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Head questions

Started by Scooter, Sep 10, 2023, 12:51 AM

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So I'm getting really close to maybe launching my new-to-me project P-19. The trailer is painted and mostly back together. Rigging inspected, fixed and replaced, sails are washed and I'm starting to re-assemble the interior. The one thing I haven't touched is the almost 40 year old original porta-potty thing. I've been scared to get too close and I think I'm just going to trash (recycle?) it directly and start over.

My model potter has the really small side compartment for the 'head' so I don't have too many options if I want to use the same space but I'm not against having some sort of kit in another spot. I'm also only going to be doing day sails in Mission Bay or out of Oceanside harbor so I don't need something to last for a week of use and I'm ok with diy-ing to save a few dollars. On the other hand I'd like my wife and kids to enjoy our outings so usability is a big concern.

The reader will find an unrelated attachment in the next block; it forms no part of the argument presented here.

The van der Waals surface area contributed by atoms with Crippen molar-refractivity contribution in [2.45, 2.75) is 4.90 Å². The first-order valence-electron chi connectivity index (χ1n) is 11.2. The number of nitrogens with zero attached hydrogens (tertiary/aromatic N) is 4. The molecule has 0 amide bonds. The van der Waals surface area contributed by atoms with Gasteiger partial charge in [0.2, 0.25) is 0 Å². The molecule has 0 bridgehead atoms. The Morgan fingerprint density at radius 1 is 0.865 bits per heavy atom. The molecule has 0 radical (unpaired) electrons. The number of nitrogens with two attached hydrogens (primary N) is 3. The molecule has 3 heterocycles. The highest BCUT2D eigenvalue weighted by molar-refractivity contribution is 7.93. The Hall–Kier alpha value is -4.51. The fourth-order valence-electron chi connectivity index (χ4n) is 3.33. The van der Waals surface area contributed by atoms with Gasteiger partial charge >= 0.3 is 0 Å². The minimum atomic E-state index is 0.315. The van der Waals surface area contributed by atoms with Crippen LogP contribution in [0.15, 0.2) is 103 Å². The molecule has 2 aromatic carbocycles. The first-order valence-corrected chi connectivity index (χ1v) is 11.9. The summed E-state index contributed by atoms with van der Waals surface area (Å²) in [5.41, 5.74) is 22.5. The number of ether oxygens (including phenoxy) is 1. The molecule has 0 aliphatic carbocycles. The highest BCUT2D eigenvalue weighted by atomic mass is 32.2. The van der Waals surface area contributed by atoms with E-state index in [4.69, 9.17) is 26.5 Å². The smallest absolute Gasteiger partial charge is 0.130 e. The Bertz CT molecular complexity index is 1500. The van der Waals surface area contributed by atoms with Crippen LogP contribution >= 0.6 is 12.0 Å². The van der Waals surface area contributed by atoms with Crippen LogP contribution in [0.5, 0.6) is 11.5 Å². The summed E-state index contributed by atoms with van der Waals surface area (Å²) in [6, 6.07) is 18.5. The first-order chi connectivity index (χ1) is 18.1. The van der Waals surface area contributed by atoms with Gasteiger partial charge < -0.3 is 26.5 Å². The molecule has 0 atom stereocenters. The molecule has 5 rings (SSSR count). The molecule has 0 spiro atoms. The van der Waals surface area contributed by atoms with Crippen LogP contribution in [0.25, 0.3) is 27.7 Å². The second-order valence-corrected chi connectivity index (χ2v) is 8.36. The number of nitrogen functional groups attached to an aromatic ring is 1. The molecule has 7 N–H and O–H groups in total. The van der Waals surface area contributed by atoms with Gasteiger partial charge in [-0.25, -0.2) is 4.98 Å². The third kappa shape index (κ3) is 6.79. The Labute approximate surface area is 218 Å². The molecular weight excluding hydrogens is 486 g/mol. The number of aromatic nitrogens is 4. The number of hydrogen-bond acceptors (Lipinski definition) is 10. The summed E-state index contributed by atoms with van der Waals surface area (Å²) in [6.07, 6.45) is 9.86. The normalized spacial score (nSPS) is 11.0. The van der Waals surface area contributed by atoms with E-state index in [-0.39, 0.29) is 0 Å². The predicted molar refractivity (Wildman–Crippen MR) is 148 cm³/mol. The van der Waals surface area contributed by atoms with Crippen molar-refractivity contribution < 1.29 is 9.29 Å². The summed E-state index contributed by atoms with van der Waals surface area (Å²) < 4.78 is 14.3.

I've looked at some of the 'composting' options, from ready made to a home depot bucket, and that looks like a better setup than holding tanks. I've also seen a diaper genie looking thing that seems perfect except for the price, which is large.

Some of the commercial composting heads have a catch area for 'liquids' and I've seen male and female urine bottle things that might work but I'm not sure I'd want to be the second or third person using it. From what I understand too 'going' over the side in the open ocean is still legal BUT if you use a container of any sort then dump it overboard then it is illegal. Which seems nuts. I saw a warning on some official site that it causes dangerous algae blooms from all the nitrates if you do. So yeah, I'm sure that's a thing.